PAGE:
This natural formulation has five probiotic strains including Enterococcus faecium and Lactobacillus acidophilus. It contains pumpkin seed powder, a good source of fiber; and ginger root powder, a powerful antioxidant with soothing digestive properties. These ingredients work in chorus to support your cat’s gut health, prevent cat diarrhea, and lessen bouts of constipation and bloating. It comes in a convenient, tasty chicken-flavored soft chew, and doesn’t contain corn, soy, preservatives, or artificial flavors. 

Best Probiotic Powder for Cats

Our Pick: Purina Pro Plan FortiFlora Feline Nutritional Supplement

Purina FortiFlora Cat Probiotic Powder Supplement

LaRock recommends Purina Fortiflora for cats who are recovering from a bout of GI upset. In 2019, Kynetec, a company specializing in animal health market research, said it was a top veterinarian-recommended probiotic brand. It contains Enterococcus faecium, which can aid in reducing cat diarrhea; and immune system rock stars like Vitamin C and Vitamin E. It comes in a liver-flavored powder that you can sprinkle on to your cat’s food once per day.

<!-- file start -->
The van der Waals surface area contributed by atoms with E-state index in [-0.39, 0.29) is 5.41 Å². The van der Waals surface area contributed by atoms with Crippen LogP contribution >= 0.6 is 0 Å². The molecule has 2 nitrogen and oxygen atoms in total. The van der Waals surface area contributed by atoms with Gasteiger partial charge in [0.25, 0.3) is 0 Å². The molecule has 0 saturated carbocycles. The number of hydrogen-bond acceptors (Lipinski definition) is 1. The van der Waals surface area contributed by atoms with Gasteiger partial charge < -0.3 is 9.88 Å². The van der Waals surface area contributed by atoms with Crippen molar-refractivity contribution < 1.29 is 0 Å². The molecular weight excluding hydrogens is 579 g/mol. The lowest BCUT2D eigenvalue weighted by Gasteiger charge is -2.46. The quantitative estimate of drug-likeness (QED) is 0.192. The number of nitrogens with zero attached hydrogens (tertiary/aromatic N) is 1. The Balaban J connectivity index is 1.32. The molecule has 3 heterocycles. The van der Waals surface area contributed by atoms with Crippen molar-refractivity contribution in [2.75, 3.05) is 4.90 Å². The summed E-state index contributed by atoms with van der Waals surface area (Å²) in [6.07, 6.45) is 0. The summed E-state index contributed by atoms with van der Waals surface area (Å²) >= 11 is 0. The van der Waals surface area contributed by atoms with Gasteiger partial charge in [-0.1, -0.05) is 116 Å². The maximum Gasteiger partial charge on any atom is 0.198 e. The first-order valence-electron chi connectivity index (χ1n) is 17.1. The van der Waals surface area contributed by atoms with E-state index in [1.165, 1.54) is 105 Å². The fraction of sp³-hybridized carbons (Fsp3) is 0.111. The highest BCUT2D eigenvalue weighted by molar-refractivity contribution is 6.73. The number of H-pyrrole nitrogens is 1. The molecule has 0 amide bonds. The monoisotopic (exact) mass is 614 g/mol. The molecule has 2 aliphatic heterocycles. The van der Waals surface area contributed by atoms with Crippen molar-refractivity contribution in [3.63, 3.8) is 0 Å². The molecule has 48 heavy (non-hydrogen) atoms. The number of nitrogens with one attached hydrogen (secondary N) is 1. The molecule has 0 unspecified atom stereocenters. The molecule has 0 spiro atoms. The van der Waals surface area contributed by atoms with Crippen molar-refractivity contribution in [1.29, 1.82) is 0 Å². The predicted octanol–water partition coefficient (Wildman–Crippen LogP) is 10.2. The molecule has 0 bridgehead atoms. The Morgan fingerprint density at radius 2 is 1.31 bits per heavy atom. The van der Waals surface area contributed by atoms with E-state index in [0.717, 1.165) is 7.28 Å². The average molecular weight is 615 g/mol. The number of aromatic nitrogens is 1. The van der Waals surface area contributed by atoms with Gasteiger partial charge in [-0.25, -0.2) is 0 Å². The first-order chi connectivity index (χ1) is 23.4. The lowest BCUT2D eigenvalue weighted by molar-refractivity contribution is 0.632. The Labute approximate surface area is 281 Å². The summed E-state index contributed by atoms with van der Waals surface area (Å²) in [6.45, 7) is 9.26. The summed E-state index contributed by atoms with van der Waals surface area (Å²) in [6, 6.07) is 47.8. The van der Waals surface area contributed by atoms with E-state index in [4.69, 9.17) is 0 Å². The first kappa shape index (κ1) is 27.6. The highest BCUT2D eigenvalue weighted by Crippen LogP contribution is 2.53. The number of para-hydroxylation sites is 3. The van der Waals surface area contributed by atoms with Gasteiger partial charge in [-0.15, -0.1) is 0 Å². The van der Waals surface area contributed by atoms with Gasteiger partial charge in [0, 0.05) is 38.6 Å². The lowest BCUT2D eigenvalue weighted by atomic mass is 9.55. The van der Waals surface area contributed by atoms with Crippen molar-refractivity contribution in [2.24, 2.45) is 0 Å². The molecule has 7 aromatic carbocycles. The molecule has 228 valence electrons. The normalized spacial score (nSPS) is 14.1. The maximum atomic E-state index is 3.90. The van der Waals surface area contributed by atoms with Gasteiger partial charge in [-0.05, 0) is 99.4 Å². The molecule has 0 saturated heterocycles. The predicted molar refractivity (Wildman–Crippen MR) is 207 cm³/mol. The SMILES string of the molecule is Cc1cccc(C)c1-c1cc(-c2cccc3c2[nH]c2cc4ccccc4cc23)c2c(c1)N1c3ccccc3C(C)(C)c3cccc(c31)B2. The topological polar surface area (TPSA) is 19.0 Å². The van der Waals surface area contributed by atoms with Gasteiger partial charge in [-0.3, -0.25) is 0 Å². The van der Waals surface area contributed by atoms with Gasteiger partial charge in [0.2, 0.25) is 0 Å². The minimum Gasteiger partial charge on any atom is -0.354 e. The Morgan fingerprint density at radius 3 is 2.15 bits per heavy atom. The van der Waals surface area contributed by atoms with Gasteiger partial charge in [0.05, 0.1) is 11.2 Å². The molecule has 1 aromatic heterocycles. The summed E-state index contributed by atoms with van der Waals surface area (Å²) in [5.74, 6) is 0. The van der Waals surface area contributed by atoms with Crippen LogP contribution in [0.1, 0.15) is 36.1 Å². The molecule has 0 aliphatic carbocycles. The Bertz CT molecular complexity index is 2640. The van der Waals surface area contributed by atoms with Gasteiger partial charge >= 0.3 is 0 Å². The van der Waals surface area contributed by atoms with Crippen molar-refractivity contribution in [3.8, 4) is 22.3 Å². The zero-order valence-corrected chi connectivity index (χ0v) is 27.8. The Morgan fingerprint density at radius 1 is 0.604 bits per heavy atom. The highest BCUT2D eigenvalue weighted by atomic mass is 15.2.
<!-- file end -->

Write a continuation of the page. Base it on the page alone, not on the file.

Best GI Dry Cat Food

Our Pick: Royal Canin Digestive Care Dry Cat Food

Royal Canin Feline Care Nutrition Digestive Care Dry Cat Food

Made for cats with sensitive tummies, this dry cat food comes in the form of ring-shaped kibble. The design is intended to encourage cats to eat and chew more slowly, thus encouraging healthy digestion and better stool quality. It consists of a blend of dietary fibers (including psyllium seed husk) and prebiotics like dried chicory root that work to feed ‘good’ bacteria, balance the gut’s microflora, and improve digestive health.

Back to top